If you’ve ever flipped through some of the introductory cocktail guides on the market you know that they’re filled with drinks that either shouldn’t be made or were last made at a Miami nightclub sometime in 1978. And while it’s useful to keep a Big Book of Dumb Drinks on hand for reference, it’s also nice to have a Small Book of Good Drinks That People Will Actually Like. That’s basically what I’m working on now.
I’ve teamed up with a local publishing company in the spirits industry that’s been receiving requests from liquor stores to create a quality, inexpensive paperback cocktail guide for bartenders and home enthusiasts. They’re doing the design, layout, and marketing, and I’m doing the writing and editing. The aim is not to create the biggest recipe book on the market or a lengthy text on the craft of bartending. Rather we want to introduce readers to the basics of mixology and spirits and provide them with some quality recipes to explore; in short, to encourage readers to try a Last Word rather than, say, a Sloe Comfortable Screw Up Against the Wall Mexican Style with a Little Bit of English. (Yes, really.)
The guide will feature a lot of classics but we also want to include drinks from talented bartenders around the world. That’s where you come in. If you’d like to contribute a recipe, send an email to feedback-at-jacobgrier.com with your name, city, and bar (if applicable). There’s no money in it but full credit will be given and your drink will be introduced to a wider audience.
Since this is an introductory guide drinks need to be relatively simple. Off-the-shelf ingredients and fresh juices and herbs are great; homemade tinctures and bitters not so much. Recipes will be selected based on quality, our need to diversify spirits and locations, and limited page space. My thanks in advance for contributions and apologies for not being able to work them all into this edition of the guide.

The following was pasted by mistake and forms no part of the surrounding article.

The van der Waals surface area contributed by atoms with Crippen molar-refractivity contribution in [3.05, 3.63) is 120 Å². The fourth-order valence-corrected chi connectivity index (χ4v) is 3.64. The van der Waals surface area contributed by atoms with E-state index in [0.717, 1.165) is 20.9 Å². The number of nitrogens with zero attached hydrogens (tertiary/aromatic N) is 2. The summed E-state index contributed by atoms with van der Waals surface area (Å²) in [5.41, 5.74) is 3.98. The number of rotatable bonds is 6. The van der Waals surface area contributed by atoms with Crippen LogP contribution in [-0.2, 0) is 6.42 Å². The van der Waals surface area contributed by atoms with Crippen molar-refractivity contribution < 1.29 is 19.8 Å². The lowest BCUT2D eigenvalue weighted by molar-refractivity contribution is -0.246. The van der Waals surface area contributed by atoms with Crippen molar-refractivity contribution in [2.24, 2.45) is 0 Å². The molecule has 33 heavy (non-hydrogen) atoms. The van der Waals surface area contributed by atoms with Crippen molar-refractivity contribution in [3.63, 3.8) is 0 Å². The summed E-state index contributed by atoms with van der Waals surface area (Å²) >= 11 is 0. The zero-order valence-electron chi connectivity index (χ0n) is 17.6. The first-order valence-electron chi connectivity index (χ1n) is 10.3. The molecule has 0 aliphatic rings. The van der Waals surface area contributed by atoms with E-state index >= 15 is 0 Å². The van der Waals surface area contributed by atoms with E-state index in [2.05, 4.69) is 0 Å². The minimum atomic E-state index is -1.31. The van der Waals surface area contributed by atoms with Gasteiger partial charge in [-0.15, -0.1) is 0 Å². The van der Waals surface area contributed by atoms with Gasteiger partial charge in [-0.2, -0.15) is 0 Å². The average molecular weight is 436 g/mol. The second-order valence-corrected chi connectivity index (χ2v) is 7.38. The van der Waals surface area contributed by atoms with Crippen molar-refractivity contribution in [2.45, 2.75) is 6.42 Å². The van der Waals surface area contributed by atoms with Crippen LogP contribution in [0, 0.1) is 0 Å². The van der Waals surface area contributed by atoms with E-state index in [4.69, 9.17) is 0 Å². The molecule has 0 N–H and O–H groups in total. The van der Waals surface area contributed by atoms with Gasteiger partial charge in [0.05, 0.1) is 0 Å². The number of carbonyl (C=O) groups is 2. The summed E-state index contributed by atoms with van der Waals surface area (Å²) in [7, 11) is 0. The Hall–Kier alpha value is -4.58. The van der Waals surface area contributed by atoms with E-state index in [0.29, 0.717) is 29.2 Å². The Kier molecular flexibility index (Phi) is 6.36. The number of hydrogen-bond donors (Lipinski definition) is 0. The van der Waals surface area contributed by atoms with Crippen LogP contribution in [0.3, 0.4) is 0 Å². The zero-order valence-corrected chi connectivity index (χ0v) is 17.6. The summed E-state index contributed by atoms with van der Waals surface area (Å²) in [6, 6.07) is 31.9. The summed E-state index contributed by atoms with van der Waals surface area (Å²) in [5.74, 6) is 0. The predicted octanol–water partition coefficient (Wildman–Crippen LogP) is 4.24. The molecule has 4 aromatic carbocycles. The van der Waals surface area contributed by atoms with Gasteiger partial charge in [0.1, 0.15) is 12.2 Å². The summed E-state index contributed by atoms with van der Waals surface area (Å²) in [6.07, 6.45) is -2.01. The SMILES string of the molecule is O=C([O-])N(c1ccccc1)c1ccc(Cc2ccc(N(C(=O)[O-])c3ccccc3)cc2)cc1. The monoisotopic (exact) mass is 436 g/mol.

(Oh, and if you have a better title than the Small Book of Good Drinks That People Will Actually Like, let me know about that too. I sort of like it but it’s a bit long!)
Update: If you have a favorite cocktail that you feel absolutely belongs in the book, feel free to nominate it in the comments as well!
Portland has more LEED certified buildings than any other city in the US and, as long-time readers know, I’m not a fan of this. Lately there’s been some backlash from other quarters as well. Architect Frank Gehry commented this week that the certification is awarded for “bogus stuff” and is primarily political. Progressive blogger Matthew Yglesias also linked recently to a post about a new book from New Yorker writer David Owen that slams LEED certification as a form of greenwashing:
It’s a little known fact that most architects, particularly the ones who take sustainability seriously, all hate LEED. With its prescriptions and brownie points for bike racks and proximity to alternative fueling stations, LEED is — in Owen’s estimation — both too difficult and too easy. Too difficult because the process is stupifyingly bureaucratic, requiring even LEED accredited designers to hire expensive LEED accredited consultants to manage the paperwork. And too easy because even after much refinement, many designers and developers still game the system with a few cosmetic changes to achieve LEED certification with a minimum of effort, expense, or innovation.
My own objection to LEED certification stems from its politically correct hatred of smoking, even when conducted outside the building:
It turns out that LEED certification considers six categories of evaluation, one of which is indoor environmental quality. If tobacco smoke is considered a pollutant, banning smoking is one way of addressing it. One could make a plausible case that LEED certified buildings shouldn’t allow smoking indoors, where habitual smokers could pump a lot of smoke into the ventilation systems. But in proximity to an exterior door? Or on a balcony? There’s absolutely no scientific justification for banning this. Walking by a smoker on the way into the lobby is not going to kill anyone. It’s annoying, perhaps, but it’s not a matter that needs to be addressed by green building codes.
It is technically possible to allow smoking in or around LEED certified buildings, but in practice certification is often used as a reason to ban it. The demand for LEED certified residences has made it harder for smokers to find accommodation in cities like Portland and DC. This could be an acceptable trade-off if the program led to demonstrably greener construction, but if its benefits are merely cosmetic we shouldn’t place much value on it.